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CASA receives help from the United Way
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United Way for Dawson County kicked off its annual fundraising campaign in September with plans to collect more than $100,000 for area social service organization partners. This is the fifth in a series of articles highlighting success stories from local agencies that receive assistance from United Way for Dawson County.

The United Way for Dawson County selected Hall-Dawson CASA as one of the non-profit organizations that it donated funding to in 2008.


“United Way is impacting the lives of children who have been abused or neglected. They are truly making a difference in our community,” said Connie Stephens, executive director of Hall-Dawson CASA.


A CASA worker is a volunteer appointed by the court to work on behalf of children who have experienced abuse, neglect or abandonment. CASA workers investigate such cases, attend all court hearings and make independent recommendations for their clients. 


“Without CASA, the children going through court proceedings wouldn’t have a safe, stable advocate to assist them through the process,” said Lindsay Bohannon, office administrator for United Way for Dawson County. “These kids go through enough as it is. The least we can do is ensure they have a person they can trust to stand up for them.”


United Way’s funding goes toward the costs of a staff position for CASA, in which the individual will train, supervise and support CASA volunteers, as well as attend all court proceedings involving abused or neglected children.


The Hall-Dawson CASA Program was formed in 1989 and was one of the first programs in Georgia. It provides trained, screened and supervised CASA volunteers in Dawson County to advocate for the best interests of abused and neglected children in cases requiring court intervention. Federal law and the Georgia Code require a trained CASA volunteer, or an attorney, to represent abused children in court. 


CASA workers evaluate children’s health, emotional and mental state, and whether or not the parents are capable of raising their children. CASA volunteers first work to keep families together and to help parents put their lives back together so they can keep their children. But their first priority is the safety and well being of the children clients.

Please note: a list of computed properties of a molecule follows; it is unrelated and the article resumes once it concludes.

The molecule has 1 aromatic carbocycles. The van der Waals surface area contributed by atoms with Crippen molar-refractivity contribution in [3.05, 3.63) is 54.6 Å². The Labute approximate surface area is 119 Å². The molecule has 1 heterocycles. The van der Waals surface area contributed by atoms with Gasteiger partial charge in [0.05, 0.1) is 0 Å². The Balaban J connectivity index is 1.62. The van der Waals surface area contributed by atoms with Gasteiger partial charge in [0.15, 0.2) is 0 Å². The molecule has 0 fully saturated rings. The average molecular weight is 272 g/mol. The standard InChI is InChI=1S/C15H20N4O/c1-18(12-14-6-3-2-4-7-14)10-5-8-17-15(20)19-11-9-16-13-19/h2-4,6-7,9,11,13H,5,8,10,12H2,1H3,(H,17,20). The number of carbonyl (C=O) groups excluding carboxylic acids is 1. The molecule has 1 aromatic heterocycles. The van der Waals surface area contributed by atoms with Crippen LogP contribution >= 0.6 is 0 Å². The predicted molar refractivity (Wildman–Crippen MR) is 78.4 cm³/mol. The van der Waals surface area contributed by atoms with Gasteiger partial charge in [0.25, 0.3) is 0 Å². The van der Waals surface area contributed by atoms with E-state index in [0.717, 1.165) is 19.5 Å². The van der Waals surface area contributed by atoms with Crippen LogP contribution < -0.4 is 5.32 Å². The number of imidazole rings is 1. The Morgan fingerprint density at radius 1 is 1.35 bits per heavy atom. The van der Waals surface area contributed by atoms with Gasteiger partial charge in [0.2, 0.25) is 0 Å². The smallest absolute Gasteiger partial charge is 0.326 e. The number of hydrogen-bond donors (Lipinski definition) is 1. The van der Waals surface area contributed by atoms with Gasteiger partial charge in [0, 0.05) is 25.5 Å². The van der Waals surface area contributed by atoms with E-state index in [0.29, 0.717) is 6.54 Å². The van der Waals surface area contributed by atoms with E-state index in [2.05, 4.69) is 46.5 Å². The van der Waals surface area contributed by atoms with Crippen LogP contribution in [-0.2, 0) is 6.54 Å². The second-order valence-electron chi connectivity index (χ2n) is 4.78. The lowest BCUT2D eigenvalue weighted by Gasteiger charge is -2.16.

“We are truly working to make a difference in the lives of our community’s most vulnerable children. Our work prevents any further abuse or neglect and provides children safe and loving homes. No child deserves any less,” said Stephens.


The CASA program is operated by an executive director, three volunteer supervisors and one advocacy coordinator.


The Board of Directors for the Hall-Dawson CASA program play an integral role in the growth and development of the program. These individuals assist with areas of program management, fundraising and public relations.


Hall-Dawson CASA has served over 2,000 children since 1989. The director was chosen as the National Director of the Year and one of CASA’s volunteers became Georgia CASA of the Year.


CASA also joined forces with the Edmondson-Telford Center to build a new home in Gainesville in order to more effectively serve abused and neglected children in the community. The goal is to centralize these two agencies for children and families. The new facility, named “The Little House For Children” is expected to cost $1.2 million.


CASA is affiliated with National and state CASA Organizations endorsed by the U.S. Department of Justice, the National Council of Juvenile Court Judges, National Bar Association, State Bar of Georgia and the Supreme Court of Georgia Child Placement Projects.